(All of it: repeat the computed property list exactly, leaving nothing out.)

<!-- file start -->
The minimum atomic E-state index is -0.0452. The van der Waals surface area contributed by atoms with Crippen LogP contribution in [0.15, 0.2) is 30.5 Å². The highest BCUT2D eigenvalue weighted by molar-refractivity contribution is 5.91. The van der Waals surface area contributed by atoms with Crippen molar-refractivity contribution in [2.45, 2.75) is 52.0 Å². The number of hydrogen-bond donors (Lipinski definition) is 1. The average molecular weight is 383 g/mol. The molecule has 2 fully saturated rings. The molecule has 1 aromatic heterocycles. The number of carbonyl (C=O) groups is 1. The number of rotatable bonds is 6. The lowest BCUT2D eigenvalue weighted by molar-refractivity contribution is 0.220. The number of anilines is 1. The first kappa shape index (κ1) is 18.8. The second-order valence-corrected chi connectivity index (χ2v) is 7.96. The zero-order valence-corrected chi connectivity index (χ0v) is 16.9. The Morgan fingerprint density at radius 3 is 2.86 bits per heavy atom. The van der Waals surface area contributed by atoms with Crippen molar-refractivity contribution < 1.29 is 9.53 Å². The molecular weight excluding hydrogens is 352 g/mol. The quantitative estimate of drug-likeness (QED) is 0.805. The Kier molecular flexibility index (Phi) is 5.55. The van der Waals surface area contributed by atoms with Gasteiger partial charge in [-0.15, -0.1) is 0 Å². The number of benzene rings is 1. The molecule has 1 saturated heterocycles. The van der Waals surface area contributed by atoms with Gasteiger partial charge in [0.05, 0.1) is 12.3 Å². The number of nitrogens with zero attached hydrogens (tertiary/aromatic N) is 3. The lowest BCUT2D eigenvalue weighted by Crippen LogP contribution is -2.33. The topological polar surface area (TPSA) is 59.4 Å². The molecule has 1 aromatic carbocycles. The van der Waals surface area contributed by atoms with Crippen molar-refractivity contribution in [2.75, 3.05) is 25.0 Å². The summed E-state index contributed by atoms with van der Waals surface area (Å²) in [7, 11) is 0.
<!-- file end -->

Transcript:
The minimum atomic E-state index is -0.0452. The van der Waals surface area contributed by atoms with Crippen LogP contribution in [0.15, 0.2) is 30.5 Å². The highest BCUT2D eigenvalue weighted by molar-refractivity contribution is 5.91. The van der Waals surface area contributed by atoms with Crippen molar-refractivity contribution in [2.45, 2.75) is 52.0 Å². The number of hydrogen-bond donors (Lipinski definition) is 1. The average molecular weight is 383 g/mol. The molecule has 2 fully saturated rings. The molecule has 1 aromatic heterocycles. The number of carbonyl (C=O) groups is 1. The number of rotatable bonds is 6. The lowest BCUT2D eigenvalue weighted by molar-refractivity contribution is 0.220. The number of anilines is 1. The first kappa shape index (κ1) is 18.8. The second-order valence-corrected chi connectivity index (χ2v) is 7.96. The zero-order valence-corrected chi connectivity index (χ0v) is 16.9. The Morgan fingerprint density at radius 3 is 2.86 bits per heavy atom. The van der Waals surface area contributed by atoms with Crippen molar-refractivity contribution < 1.29 is 9.53 Å². The molecular weight excluding hydrogens is 352 g/mol. The quantitative estimate of drug-likeness (QED) is 0.805. The Kier molecular flexibility index (Phi) is 5.55. The van der Waals surface area contributed by atoms with Gasteiger partial charge in [-0.15, -0.1) is 0 Å². The number of benzene rings is 1. The molecule has 1 saturated heterocycles. The van der Waals surface area contributed by atoms with Gasteiger partial charge in [0.05, 0.1) is 12.3 Å². The number of nitrogens with zero attached hydrogens (tertiary/aromatic N) is 3. The lowest BCUT2D eigenvalue weighted by Crippen LogP contribution is -2.33. The topological polar surface area (TPSA) is 59.4 Å². The molecule has 1 aromatic carbocycles. The van der Waals surface area contributed by atoms with Crippen molar-refractivity contribution in [2.75, 3.05) is 25.0 Å². The summed E-state index contributed by atoms with van der Waals surface area (Å²) in [7, 11) is 0.